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U.S. Forest Service

Plant of the Week

Map of the United States showing states. States are colored green where the species may be found. Range map of salmonberry. Map from USDA PLANTS Database.

Salmonberry, Rubus spectabilis. Salmonberry (Rubus spectabilis). Sitka, Tongass National Forest. Photo by Mary Stensvold.

Salmonberry (Rubus spectabilis) fruit. Rubus spectabilis fruit. Photo by Charmaine Delmatier.

Salmonberry habitat. Rubus spectabilis habitat. Photo by Charmaine Delmatier.

Salmonberry (Rubus spectabilis)

By Charmaine Delmatier (2018)

Salmonberry (Rubus spectabilis) is a member of the rose family (Rosaceae) and is quite similar to a raspberry in size and shape; except in contrast, its fruit color is yellow, orange, or red. Widespread throughout the world, the rose family consists of approximately 88 genera and 3,000 species. Salmonberry, more specifically, belongs to the genus Rubus,and in North America, Rubus is simplified to only 37 species.

Salmonberry is endemic to the Pacific Northwest extending north into Alaska and Canada, and southward to Washington, Idaho, Oregon and parts of California, and interestingly is found in east Asia (Japan). It is found in moist coastal forests, stream sides, bogs, and shorelines, but can also be found in disturbed areas such as roadsides and woodland edges. They form large thickets in open areas and thrive in open spaces under stands of red alder (Alnus rubra).

Salmonberry is a stout shrub ranging in height between 3 to 12 feet, with perennial, not biennial, woody stems that are covered with fine prickles. The stems are not as densely armed with thorns as other well-sought-after endemic berries, so it makes for a more enjoyable harvest. The bark becomes papery with age. The flowering heads are representative of the rose family with many (20 to 100) stamens centered in a circle of five pink to magenta delicate petals. The leaves are trifoliate and have serrated margins, and can range in length between 7 to 22 centimeters. The berries ripen from early May to late July in most of the Pacific Northwest (later in cooler climates), and resembles a large, shiny yellow to orange-red blackberry. Although the fruit is often referred to as a berry, it is technically a fleshy aggregated drupelet.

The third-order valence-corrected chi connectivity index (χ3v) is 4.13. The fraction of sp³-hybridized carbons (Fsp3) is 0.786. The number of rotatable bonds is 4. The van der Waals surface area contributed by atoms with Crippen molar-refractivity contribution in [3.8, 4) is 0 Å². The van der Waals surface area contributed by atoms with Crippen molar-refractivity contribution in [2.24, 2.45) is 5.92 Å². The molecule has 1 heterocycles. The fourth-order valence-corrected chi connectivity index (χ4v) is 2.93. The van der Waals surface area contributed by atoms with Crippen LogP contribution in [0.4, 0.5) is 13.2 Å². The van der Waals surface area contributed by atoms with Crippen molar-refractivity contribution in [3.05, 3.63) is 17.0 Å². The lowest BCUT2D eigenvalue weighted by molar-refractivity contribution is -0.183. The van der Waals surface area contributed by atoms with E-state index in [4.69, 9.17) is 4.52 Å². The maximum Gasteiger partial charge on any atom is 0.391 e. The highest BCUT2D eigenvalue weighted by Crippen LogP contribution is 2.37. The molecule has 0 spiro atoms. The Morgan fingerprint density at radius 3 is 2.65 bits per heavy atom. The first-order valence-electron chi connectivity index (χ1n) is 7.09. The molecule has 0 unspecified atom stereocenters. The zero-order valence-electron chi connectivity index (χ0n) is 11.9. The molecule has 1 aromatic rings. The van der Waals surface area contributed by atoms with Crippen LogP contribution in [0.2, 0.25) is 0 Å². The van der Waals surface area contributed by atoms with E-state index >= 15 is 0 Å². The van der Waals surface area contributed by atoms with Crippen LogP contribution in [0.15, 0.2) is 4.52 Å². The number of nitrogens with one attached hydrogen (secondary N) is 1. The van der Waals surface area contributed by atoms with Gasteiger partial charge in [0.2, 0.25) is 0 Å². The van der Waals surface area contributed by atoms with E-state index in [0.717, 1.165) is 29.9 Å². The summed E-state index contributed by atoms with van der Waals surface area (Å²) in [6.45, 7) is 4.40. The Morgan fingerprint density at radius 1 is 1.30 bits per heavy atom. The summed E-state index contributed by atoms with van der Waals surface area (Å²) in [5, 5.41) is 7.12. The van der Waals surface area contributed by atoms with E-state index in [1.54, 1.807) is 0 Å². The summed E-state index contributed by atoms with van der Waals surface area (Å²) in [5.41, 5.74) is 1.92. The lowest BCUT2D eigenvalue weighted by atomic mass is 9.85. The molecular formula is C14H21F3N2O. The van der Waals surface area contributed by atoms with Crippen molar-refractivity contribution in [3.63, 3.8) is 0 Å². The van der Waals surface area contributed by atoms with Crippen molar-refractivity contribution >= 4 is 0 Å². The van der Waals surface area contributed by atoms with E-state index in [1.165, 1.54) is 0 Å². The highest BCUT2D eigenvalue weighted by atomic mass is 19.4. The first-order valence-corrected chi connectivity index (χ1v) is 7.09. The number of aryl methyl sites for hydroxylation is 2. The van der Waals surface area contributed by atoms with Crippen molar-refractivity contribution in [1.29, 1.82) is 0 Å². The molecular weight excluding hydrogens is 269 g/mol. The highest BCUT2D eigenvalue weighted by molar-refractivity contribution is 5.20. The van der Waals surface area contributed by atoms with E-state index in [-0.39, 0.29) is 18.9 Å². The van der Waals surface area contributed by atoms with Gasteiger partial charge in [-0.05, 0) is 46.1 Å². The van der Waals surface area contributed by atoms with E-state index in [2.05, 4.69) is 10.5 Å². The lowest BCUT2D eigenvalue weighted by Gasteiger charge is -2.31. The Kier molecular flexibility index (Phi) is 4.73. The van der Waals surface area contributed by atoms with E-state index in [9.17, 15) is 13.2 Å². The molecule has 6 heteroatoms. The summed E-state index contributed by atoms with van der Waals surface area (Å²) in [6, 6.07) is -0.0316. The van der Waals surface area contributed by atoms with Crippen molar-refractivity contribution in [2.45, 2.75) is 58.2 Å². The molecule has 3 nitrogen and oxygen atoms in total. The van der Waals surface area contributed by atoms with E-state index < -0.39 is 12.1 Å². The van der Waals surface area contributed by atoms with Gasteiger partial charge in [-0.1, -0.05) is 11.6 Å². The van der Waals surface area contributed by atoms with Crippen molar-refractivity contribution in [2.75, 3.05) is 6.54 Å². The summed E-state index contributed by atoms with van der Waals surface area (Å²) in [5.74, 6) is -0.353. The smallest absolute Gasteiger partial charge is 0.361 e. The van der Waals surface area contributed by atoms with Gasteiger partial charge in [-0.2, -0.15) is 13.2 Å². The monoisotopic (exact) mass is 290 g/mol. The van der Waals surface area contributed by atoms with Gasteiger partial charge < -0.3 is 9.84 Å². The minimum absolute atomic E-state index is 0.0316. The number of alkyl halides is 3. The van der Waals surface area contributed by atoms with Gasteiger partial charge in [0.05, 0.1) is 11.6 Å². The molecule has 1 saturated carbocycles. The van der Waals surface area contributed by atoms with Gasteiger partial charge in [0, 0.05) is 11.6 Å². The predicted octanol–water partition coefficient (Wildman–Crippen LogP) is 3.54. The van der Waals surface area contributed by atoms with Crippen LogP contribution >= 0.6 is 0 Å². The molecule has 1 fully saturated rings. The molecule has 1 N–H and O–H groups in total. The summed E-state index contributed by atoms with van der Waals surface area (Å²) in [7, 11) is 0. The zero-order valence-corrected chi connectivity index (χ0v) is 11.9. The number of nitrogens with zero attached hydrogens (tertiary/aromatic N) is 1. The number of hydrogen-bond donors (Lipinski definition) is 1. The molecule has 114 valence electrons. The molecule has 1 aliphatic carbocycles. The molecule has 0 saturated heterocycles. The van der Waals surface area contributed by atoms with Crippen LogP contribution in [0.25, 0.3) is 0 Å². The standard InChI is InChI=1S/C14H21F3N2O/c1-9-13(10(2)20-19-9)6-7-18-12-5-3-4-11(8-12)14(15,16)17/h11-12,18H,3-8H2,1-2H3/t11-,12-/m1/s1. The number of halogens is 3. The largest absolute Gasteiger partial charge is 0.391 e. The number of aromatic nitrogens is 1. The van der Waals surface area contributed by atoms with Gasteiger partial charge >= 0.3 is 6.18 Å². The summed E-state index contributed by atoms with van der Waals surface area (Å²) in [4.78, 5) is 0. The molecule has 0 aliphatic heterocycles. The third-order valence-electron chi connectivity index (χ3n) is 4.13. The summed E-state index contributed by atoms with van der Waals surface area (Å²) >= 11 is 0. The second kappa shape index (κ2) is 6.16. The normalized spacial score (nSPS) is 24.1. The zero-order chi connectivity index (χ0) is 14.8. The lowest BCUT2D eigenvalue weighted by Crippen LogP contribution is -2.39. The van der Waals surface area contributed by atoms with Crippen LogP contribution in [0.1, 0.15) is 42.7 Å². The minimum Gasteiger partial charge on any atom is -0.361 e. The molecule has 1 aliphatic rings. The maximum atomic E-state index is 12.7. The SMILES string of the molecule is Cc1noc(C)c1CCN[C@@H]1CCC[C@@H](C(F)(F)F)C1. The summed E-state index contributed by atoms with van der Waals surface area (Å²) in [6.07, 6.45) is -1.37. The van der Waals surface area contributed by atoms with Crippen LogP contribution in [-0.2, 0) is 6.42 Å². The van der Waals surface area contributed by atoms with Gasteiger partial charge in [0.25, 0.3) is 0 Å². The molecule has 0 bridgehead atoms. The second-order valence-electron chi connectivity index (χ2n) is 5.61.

It is not cultivated, so it must be locally gathered, usually between mid-June and late July. Mature fruits are tender and sweet, and often used in jams, jellies, and several baked goods. It is often served with smoked salmon. Salmonberry has been a part of the Alaskan indigenous peoples’ diet for thousands of years. A traditional dish called akutaq is served on special occasions, a tasty mixture of animal oils, salmonberry (and other berries), with fish. Young shoots can be eaten both raw or cooked like asparagus. Salmonberry has also been used to flavor beer and wine.

As many other endemic plants, salmonberry has several special medicinal properties. It can be consumed as a tea to treat diarrhea or dysentery. As an astringent, a poultice of leaves and bark can be used for dressing burns and open sores. Because of salmonberry's popularity as a food source, medicinal properties, and aesthetic beauty, it makes one want to live in the northwest, or at least visit regularly!

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